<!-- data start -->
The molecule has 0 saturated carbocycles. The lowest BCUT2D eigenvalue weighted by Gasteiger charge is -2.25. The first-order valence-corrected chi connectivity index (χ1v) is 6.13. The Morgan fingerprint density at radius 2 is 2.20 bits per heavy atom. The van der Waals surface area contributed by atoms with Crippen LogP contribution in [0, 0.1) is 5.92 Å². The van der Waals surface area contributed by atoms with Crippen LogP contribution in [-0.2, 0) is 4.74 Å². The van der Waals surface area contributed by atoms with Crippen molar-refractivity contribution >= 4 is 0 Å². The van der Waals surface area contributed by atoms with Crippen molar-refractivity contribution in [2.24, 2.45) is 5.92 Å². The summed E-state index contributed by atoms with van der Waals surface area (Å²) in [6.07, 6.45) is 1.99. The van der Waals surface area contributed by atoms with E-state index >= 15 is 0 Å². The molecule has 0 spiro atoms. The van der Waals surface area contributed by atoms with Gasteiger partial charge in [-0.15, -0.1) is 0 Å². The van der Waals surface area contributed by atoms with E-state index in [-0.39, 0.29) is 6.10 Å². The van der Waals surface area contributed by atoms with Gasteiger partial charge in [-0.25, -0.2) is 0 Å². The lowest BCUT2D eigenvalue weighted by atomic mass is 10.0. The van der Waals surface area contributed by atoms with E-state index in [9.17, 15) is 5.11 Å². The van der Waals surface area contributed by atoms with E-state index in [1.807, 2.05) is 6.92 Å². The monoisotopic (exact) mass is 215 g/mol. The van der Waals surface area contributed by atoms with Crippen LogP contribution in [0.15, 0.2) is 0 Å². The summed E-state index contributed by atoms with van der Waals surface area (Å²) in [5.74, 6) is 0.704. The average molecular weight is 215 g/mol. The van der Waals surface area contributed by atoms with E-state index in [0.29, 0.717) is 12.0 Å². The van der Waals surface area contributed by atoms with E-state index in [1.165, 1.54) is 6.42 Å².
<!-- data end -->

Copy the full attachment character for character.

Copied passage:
The molecule has 0 saturated carbocycles. The lowest BCUT2D eigenvalue weighted by Gasteiger charge is -2.25. The first-order valence-corrected chi connectivity index (χ1v) is 6.13. The Morgan fingerprint density at radius 2 is 2.20 bits per heavy atom. The van der Waals surface area contributed by atoms with Crippen LogP contribution in [0, 0.1) is 5.92 Å². The van der Waals surface area contributed by atoms with Crippen LogP contribution in [-0.2, 0) is 4.74 Å². The van der Waals surface area contributed by atoms with Crippen molar-refractivity contribution >= 4 is 0 Å². The van der Waals surface area contributed by atoms with Crippen molar-refractivity contribution in [2.24, 2.45) is 5.92 Å². The summed E-state index contributed by atoms with van der Waals surface area (Å²) in [6.07, 6.45) is 1.99. The van der Waals surface area contributed by atoms with E-state index >= 15 is 0 Å². The molecule has 0 spiro atoms. The van der Waals surface area contributed by atoms with Gasteiger partial charge in [-0.15, -0.1) is 0 Å². The van der Waals surface area contributed by atoms with E-state index in [-0.39, 0.29) is 6.10 Å². The van der Waals surface area contributed by atoms with Gasteiger partial charge in [-0.25, -0.2) is 0 Å². The lowest BCUT2D eigenvalue weighted by atomic mass is 10.0. The van der Waals surface area contributed by atoms with E-state index in [9.17, 15) is 5.11 Å². The van der Waals surface area contributed by atoms with E-state index in [1.807, 2.05) is 6.92 Å². The monoisotopic (exact) mass is 215 g/mol. The van der Waals surface area contributed by atoms with Crippen LogP contribution in [0.15, 0.2) is 0 Å². The summed E-state index contributed by atoms with van der Waals surface area (Å²) in [5.74, 6) is 0.704. The average molecular weight is 215 g/mol. The van der Waals surface area contributed by atoms with E-state index in [0.29, 0.717) is 12.0 Å². The van der Waals surface area contributed by atoms with E-state index in [1.165, 1.54) is 6.42 Å².